New_User_List = server_logoff(From, User_List),
        #message{client_pid=From, to_name=To, message=Message} ->
            server_transfer(From, To, Message, User_List),

%%% Start the server
start_server() ->
    register(messenger, spawn(?MODULE, server, [])).

%%% Server adds a new user to the user list
server_logon(From, Name, User_List) ->
    %% check if logged on anywhere else
    case lists:keymember(Name, 2, User_List) of
        true ->
            From ! #abort_client{message=user_exists_at_other_node},
        false ->
            From ! #server_reply{message=logged_on},
            [{From, Name} | User_List]        %add user to the list

%%% Server deletes a user from the user list
server_logoff(From, User_List) ->
    lists:keydelete(From, 1, User_List).

%%% Server transfers a message between user
server_transfer(From, To, Message, User_List) ->
    %% check that the user is logged on and who he is
    case lists:keysearch(From, 1, User_List) of
        false ->
            From ! #abort_client{message=you_are_not_logged_on};
        {value, {_, Name}} ->
            server_transfer(From, Name, To, Message, User_List)
%%% If the user exists, send the message
server_transfer(From, Name, To, Message, User_List) ->
    %% Find the receiver and send the message
    case lists:keysearch(To, 2, User_List) of
        false ->
            From ! #server_reply{message=receiver_not_found};
        {value, {ToPid, To}} ->
            ToPid ! #message_from{from_name=Name, message=Message}, 
            From !  #server_reply{message=sent} 

%%%----END FILE---

5.2  Header Files

As shown above, some files have extension .hrl. These are header files that are included in the .erl files by:


for example:


In the case above the file is fetched from the same directory as all the other files in the messenger example. (*manual*).

.hrl files can contain any valid Erlang code but are most often used for record and macro definitions.

5.3  Records

A record is defined as:

-record(name_of_record,{field_name1, field_name2, field_name3, ......}).

For example:

-record(message_to,{to_name, message}).

This is equivalent to:

{message_to, To_Name, Message}

Creating a record is best illustrated by an example:

#message_to{message="hello", to_name=fred)

This creates:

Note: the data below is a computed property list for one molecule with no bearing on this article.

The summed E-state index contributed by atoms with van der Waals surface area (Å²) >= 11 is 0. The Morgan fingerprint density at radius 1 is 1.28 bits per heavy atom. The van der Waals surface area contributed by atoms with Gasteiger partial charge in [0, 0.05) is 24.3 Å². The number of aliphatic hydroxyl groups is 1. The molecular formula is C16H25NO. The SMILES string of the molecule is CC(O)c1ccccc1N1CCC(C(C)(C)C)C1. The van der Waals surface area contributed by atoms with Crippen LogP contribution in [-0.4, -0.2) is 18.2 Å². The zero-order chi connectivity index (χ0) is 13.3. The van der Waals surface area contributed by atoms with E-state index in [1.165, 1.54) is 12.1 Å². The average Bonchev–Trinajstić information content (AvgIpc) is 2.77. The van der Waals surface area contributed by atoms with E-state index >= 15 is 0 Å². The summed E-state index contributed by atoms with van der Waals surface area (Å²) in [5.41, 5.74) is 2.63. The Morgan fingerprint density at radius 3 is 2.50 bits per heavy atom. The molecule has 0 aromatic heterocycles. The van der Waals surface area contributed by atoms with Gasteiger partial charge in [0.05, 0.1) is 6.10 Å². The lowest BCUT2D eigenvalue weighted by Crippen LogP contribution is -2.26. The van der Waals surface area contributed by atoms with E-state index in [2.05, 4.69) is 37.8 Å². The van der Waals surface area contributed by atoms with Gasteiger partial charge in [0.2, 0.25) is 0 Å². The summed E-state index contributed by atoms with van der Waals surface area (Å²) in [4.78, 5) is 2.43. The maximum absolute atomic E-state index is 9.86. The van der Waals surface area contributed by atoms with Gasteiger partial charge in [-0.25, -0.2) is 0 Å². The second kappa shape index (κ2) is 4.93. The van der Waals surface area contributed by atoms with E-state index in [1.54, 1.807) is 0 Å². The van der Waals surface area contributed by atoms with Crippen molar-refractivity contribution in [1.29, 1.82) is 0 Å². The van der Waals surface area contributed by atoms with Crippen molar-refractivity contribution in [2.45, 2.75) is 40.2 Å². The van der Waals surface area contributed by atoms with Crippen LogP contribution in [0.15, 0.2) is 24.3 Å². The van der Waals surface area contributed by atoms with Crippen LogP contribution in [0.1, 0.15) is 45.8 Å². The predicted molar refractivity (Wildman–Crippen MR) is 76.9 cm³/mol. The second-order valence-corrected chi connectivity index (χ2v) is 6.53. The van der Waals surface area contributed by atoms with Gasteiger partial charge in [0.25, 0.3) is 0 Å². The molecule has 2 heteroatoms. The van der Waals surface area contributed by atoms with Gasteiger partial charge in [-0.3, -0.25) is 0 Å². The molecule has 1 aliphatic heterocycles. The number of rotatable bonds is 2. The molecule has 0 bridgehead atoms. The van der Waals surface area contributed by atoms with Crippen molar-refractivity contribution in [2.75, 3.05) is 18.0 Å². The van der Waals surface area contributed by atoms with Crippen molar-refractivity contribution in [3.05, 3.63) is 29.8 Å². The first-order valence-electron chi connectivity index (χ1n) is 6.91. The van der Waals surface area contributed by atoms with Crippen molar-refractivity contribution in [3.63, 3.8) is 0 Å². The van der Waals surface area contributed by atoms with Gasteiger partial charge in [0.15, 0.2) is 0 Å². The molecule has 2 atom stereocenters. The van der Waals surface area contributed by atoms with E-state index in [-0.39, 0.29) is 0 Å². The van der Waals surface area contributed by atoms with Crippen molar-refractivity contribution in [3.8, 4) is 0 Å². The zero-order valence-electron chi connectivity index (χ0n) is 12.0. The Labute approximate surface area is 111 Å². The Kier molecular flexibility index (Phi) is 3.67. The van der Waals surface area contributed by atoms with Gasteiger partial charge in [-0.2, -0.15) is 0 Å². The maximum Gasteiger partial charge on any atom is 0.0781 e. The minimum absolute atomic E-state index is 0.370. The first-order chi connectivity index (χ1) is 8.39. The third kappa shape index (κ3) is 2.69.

{message_to, fred, "hello"}

Notice that you do not have to worry about the order you assign values to the various parts of the records when you create it. The advantage of using records is that by placing their definitions in header files you can conveniently define interfaces that are easy to change. For example, if you want to add a new field to the record, you only have to change the code where the new field is used and not at every place the record is referred to. If you leave out a field when creating a record, it gets the value of the atom undefined. (*manual*)

Pattern matching with records is very similar to creating records. For example, inside a case or receive:

#message_to{to_name=ToName, message=Message} ->

This is the same as:

{message_to, ToName, Message}

5.4  Macros

Another thing that has been added to the messenger is a macro. The file mess_config.hrl contains the definition:

%%% Configure the location of the server node,
-define(server_node, messenger@super).

This file is included in mess_server.erl:


Every occurrence of ?server_node in mess_server.erl is now replaced by messenger@super.

A macro is also used when spawning the server process:

spawn(?MODULE, server, [])

This is a standard macro (that is, defined by the system, not by the user). ?MODULE is always replaced by the name of the current module (that is, the -module definition near the start of the file). There are more advanced ways of using macros with, for example, parameters (*manual*).

The three Erlang (.erl) files in the messenger example are individually compiled into object code file (.beam). The Erlang system loads and links these files into the system when they are referred to during execution of the code. In this case, they are simply put in our current working directory (that is, the place you have done "cd" to). There are ways of putting the .beam files in other directories.

In the messenger example, no assumptions have been made about what the message being sent is. It can be any valid Erlang term.